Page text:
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The foul isle swarms with men who fly the sun : Sell-called the Grecian name of Monks they own, Who choose to live unwitnessed and alone.
Rutilius. Tr. C. A. Elton.
LAS! poor Italy, the home of woe,
Ship without pilot in an ocean wild,
No gentle lady, but a harlot thou !
So eager was that courteous spirit mild, Only for the sweet sound of his own land, To welcome joyfully his country's child :
And now in thee, not without warfare stand Those who are yet alive, and each gnaws each, Of those whom but one wall and ditch defend.
Seek, wretched one, around thy circling beach ;
Then turn thine eyes, within thy bosom gaze,
And see if anywhere sweet peace doth reach.
What boots it that on thee Justinian lays
The bridle, if the saddle be not filled ?
Else were there less of shame and sad amaze.
Ah! ye whose mad dissensions should be stilled
In loyal obedience unto Cæsar's throne,
If thou wouldst understand what God hath willed,
See how this beast is fierce and savage grown, Because she is not governed by the spur, And ye would rule her with the bit alone.
O German Albert, who forsakest her Who all untamed and lawless has become, While thou to ride this steed thy limbs shouldst stir,
On thee and on thy race may righteous doom
Fall from on high, made clearly manifest,
That he may fear who cometh in thy room.
Thou and thy father were in such hot haste
For distant conquest, that ye now permit
The garden of the empire to be waste.
Come look on Montague and Capulet,
Monaldi, Filippeschi, heartless power !
And some do groan, some only fear as yet.
Come, cruel, come, and thou shalt see how sore
The pains and sorrows by thy vassals borne ;
And look how safe it is in Santafior!
Come and behold thy Rome, who now doth mourn, Lonely and widowed; day and night she cries, “My Cæsar, wherefore leav’st thou me forlorn ? "
Come see what love among thy people lies ;
And if naught else can thee to pity move,
At the dishonor of thy name arise !
And (be it said with reverence) God of love,
earth for us was crucified, Dost fix thine eyes but on the realms above ?
Or does there in thy counsels' depths abide Some purpose for our good, by us unknown, And lying from our vision all too wide ?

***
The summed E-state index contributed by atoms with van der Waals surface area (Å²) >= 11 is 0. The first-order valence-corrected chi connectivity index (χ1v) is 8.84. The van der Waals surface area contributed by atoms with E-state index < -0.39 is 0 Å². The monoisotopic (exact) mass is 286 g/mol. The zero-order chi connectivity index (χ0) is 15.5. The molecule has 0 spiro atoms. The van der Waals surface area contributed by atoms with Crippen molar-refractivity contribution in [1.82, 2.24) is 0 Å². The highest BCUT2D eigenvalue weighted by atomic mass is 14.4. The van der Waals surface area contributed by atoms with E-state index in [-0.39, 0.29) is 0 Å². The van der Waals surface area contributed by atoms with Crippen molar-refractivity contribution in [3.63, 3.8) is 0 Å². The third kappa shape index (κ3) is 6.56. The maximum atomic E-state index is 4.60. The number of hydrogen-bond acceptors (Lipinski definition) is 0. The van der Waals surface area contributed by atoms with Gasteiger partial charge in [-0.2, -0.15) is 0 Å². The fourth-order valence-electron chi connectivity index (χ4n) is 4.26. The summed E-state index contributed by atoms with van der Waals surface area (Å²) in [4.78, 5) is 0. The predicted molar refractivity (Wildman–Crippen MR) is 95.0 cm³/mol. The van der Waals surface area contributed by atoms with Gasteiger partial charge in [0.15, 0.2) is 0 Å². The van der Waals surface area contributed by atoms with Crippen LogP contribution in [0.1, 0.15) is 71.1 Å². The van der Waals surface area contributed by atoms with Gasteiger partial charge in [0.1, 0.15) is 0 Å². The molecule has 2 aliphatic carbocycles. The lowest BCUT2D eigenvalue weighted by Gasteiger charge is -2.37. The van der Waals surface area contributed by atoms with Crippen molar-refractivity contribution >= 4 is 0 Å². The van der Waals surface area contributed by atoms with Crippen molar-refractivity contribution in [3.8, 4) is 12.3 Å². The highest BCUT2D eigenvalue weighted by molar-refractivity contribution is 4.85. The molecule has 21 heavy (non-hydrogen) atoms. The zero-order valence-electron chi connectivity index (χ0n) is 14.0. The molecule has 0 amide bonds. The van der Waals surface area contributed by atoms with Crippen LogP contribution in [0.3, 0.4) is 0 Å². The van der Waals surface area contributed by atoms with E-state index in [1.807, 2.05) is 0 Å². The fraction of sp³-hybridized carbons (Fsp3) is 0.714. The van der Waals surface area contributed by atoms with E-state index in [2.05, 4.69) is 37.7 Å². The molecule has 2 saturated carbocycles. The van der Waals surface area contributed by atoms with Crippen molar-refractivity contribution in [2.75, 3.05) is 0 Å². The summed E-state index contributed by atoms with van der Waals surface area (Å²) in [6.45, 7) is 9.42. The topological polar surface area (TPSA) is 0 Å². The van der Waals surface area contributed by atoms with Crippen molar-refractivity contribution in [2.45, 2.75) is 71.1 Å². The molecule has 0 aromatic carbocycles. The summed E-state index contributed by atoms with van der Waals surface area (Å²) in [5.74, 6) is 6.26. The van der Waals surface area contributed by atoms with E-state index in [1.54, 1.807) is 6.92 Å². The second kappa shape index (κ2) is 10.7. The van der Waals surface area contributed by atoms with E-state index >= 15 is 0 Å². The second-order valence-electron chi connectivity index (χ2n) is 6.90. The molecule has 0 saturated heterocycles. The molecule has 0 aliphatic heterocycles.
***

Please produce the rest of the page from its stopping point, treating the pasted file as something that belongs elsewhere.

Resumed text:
For the whole land of Italy doth groan Beneath the sway of tyrants; peasants swell With pride, as though Marcellus were each one.
Dante Alighieri. Tr. Mrs. Ramsay.
Unnumbered, that thy beauteous bosom stain,
Yet may it soothe my pain
To sigh forth Tiber's woes,
And Arno's wrongs, as on Po’s saddened shore
Sorrowing I wander, and my numbers pour,
Ruler of Heaven! by the all-pitying love
That could thy Godhead move
To dwell a lowly sojourner on earth,
Turn, Lord, ou this thy chosen land thine eye !
See, God of charity,
From what light cause this cruel war has birth !
And the hard hearts by savage discord steeled,
Thou, Father, from on high,
Touch by my humble voice, that stubborn wrath may
Ye, to whose sovereign hands the Fates confide
Of this fair land the reins,
This land, for which no pity wrings your breast,
Why does the stranger's sword her plains infest ?
That her green fields be dyed,
Hope ye, with blood from the barbarians' veins ?
Beguiled by error weak,
Ye see not, though to pierce so deep ye boast,
Who love or faith in venal bosoms seek :
When thronged your standards most,
Ye are encompassed most by hostile bands.
O bideous deluge gathered in strauge lands,
That, rushing down amain,
O’erwhelms our every native lovely plain !
Alas! if our own hands
Have thus our weal betrayed, who shall our cause
Well did kind Nature, guardian of our state,
Rear her rude Alpine heights,
A lofty ram part against German hate;
But blind Ambition, seeking his own ill,
With ever restless will,
To the pure gales contagion foul invites :
Within the same strait fold
The gentle flocks and wolves relentless throng,
Where still meek innocence must suffer wrong;
And these — shame avowed !
Are of the lawless hordes no tie can hold :
Fame tells how Marius' sword
Erewhile their bosoms gored,
Nor has Time's hand aught blurred the record proud !
When they who, thirsting, stooped to quaff the flood,
With the cool waters mixed, drank of a comrade's blood !
Great Cæsar's name I pass, who o’er our plains
Poured forth the ensanguined tide,
Drawn by our own good swords from out their veins ;
But now — nor know I what ill stars preside
Heaven holds this land in hate!
To you the thanks, whose hands control her belm ! -
You, whose rash feuds despoil
Of all the beauteous earth the fairest realm!
Are ye impelled by judgment, crime, or fate,
To oppress the desolate ?
From broken fortunes and from humble toil
The hard-earned dole to wring,
While from afar ye bring
Dealers in blood, bartering their souls for bire ?
In truth's great cause I sing,
Nor hatred nor disdain my earnest lay inspire.
Nor mark ye yet, confirmed by proof on proof,
Who strikes in mockery, keeping death aloof;
(Shame, worse than aught of loss, in honor's eye !)
While ye with honest rage, devoted pour
Your inmost bosom's gore ?
Yet give one hour to thought,
shall own low little he can hold Another's glory dear, who sets his own at naught. O Latin blood of old, Arise, and wrest from obloquy thy fame, Nor bow before a name Of hollow sound, whose power no laws enforce ! For if barbarians rude Have higher minds subdued, Ours, ours the crime ! — not such wise Nature's course.
Ah! is not this the soil my foot first pressed ?
And here, in cradled rest,